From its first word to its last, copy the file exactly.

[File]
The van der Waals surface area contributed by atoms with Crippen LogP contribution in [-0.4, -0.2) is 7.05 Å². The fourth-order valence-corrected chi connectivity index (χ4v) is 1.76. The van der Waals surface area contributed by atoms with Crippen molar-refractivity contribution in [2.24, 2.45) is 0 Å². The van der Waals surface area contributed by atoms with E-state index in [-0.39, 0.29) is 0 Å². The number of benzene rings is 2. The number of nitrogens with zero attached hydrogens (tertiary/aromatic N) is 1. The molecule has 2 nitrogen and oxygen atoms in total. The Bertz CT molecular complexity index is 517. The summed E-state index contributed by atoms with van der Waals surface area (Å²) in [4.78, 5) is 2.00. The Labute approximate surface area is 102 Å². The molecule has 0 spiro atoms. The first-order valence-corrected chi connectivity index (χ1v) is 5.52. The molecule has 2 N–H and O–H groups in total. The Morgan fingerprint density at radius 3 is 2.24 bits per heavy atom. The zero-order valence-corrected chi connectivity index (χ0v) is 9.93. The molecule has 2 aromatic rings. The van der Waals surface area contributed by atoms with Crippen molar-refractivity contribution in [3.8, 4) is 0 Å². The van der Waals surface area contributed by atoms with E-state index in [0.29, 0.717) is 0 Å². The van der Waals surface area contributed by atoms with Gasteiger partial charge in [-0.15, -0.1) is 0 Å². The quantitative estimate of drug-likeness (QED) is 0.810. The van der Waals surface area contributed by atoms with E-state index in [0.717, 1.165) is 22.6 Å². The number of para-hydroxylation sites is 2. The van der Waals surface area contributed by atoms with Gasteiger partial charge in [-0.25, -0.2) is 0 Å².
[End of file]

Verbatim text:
The van der Waals surface area contributed by atoms with Crippen LogP contribution in [-0.4, -0.2) is 7.05 Å². The fourth-order valence-corrected chi connectivity index (χ4v) is 1.76. The van der Waals surface area contributed by atoms with Crippen molar-refractivity contribution in [2.24, 2.45) is 0 Å². The van der Waals surface area contributed by atoms with E-state index in [-0.39, 0.29) is 0 Å². The number of benzene rings is 2. The number of nitrogens with zero attached hydrogens (tertiary/aromatic N) is 1. The molecule has 2 nitrogen and oxygen atoms in total. The Bertz CT molecular complexity index is 517. The summed E-state index contributed by atoms with van der Waals surface area (Å²) in [4.78, 5) is 2.00. The Labute approximate surface area is 102 Å². The molecule has 0 spiro atoms. The first-order valence-corrected chi connectivity index (χ1v) is 5.52. The molecule has 2 N–H and O–H groups in total. The Morgan fingerprint density at radius 3 is 2.24 bits per heavy atom. The zero-order valence-corrected chi connectivity index (χ0v) is 9.93. The molecule has 2 aromatic rings. The van der Waals surface area contributed by atoms with Crippen molar-refractivity contribution in [3.8, 4) is 0 Å². The van der Waals surface area contributed by atoms with E-state index in [0.29, 0.717) is 0 Å². The van der Waals surface area contributed by atoms with Gasteiger partial charge in [-0.15, -0.1) is 0 Å². The quantitative estimate of drug-likeness (QED) is 0.810. The van der Waals surface area contributed by atoms with E-state index in [0.717, 1.165) is 22.6 Å². The number of para-hydroxylation sites is 2. The van der Waals surface area contributed by atoms with Gasteiger partial charge in [-0.25, -0.2) is 0 Å².